living Movie Review
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How do you start to live when you never really lived in the first place? If you found out that you had limited time left on Earth, what would be your last act? These are just a few questions that South African director, Oliver Hermanus, answers in the moving new movie, Living (2022).
Set in 1950’s London, Living tells the story of Mr. Williams (Bill Nighy), an older gentleman who has spent a lifetime leading a small division at a local government agency who receives news of a terminal illness and only then realizes that he’s wasted his life away at a job that ensures nothing ever gets done.
Opening with new employee Peter Wakeling (Alex Sharp) excited for his first day at work under Williams at County Hall, he quickly learns that he took on a job where “you keep the skyscrapers high” so as to look busy; a job where it is frowned upon to want to make a difference. To teach him this lesson on day one, he’s even tasked with assisting three locals who are petitioning for a children’s playground only to see that as he escorts them from one department to another, each one pushes the required approval onto the other so as to never have to complete the work.
It’s a drab, quiet office where few talk to one another save for Miss Harris (Sex Education’s Aimee Lou Wood) who injects a little light in an otherwise dark workplace. One envisions that Williams was once like Wakeling – ready to take on the world – but got lost along the way as he became a cog in the machine.
Mr. Williams is a dependable man. For decades he has shown up to work, each and every day, with the same clothes, the same hat, and the same stoic look on his face. He’s not one to chat much let alone even think of traveling with his colleagues in the same cabin on the daily commute to work.
At his home that he shares with his son, Michael (Barney Fishwick), and Michael’s wife, he lives an equally sad and depressing life. So much so that Michael and his wife dream of getting away from the old man and living on their own if only Mr. Williams weren’t holding up the funds received from his late wife’s passing to do so. He is a lonely man who struggles to engage with his family and appears to have no one to call a friend. So much so that when he receives news of a terminal disease that leaves him with less than nine months to live, he tells a stranger first. It is this death sentence that wakes Williams up to the life lost working a meaningless job.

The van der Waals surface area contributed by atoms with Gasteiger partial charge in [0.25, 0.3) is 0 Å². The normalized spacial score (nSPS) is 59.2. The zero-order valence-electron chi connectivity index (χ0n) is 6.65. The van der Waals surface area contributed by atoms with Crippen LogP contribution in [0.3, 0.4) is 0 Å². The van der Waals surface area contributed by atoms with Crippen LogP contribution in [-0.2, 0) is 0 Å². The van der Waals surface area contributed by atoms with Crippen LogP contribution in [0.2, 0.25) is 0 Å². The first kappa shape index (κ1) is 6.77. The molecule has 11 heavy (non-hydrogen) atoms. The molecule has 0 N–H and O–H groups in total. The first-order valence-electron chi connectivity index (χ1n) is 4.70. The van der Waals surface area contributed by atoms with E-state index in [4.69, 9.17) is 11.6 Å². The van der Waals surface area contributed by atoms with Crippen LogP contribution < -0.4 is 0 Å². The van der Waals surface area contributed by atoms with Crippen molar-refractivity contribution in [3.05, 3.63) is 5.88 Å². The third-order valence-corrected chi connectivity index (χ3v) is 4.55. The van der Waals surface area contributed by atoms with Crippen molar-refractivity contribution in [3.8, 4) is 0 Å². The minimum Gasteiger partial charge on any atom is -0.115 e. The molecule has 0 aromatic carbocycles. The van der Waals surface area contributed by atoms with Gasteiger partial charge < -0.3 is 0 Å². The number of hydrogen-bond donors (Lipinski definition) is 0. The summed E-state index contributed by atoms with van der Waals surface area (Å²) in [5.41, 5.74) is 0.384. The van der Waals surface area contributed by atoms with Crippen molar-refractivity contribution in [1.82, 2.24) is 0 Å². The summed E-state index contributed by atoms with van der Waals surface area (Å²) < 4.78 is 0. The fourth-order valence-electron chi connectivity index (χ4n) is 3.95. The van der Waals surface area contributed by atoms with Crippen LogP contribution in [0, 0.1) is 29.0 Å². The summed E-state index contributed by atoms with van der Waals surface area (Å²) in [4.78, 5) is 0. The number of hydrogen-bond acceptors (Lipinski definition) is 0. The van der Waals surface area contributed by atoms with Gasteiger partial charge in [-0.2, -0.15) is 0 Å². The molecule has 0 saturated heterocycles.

What follows is a heartwarming story of how the chance meeting with the stranger, Mr. Sutherland (Tom Burke), and a later run-in with Miss Harris who Williams has always viewed as someone with an “appetite for life” allow him to live a little. Living is not a movie about a guy who suddenly lives life to the fullest – doing wild things, atoning for one’s sins, or taking extravagant risks. Instead, it highlights how we can make a difference in what we do no matter how much time we have left.
Living is a slow-burn story that stays with you long after it ends. A film that makes you question whether you’re really living or if you’re just going about the same mundane life day after day after day. It’s a film that requires a Kleenex – not for William’s death as that is inevitable, but ironically enough, for his life. So beautifully filmed, it harkens back to films made in the 1950’s down to the opening and closing credits – perhaps an homage to the 1952 film that Living is based on, Ikiru.
As for Nighy, he is nothing short of superb and rightfully is being rewarded for his performance with many award nominations including one for Best Actor at this year’s Oscars with this career role.
Go see this film, you won’t be disappointed.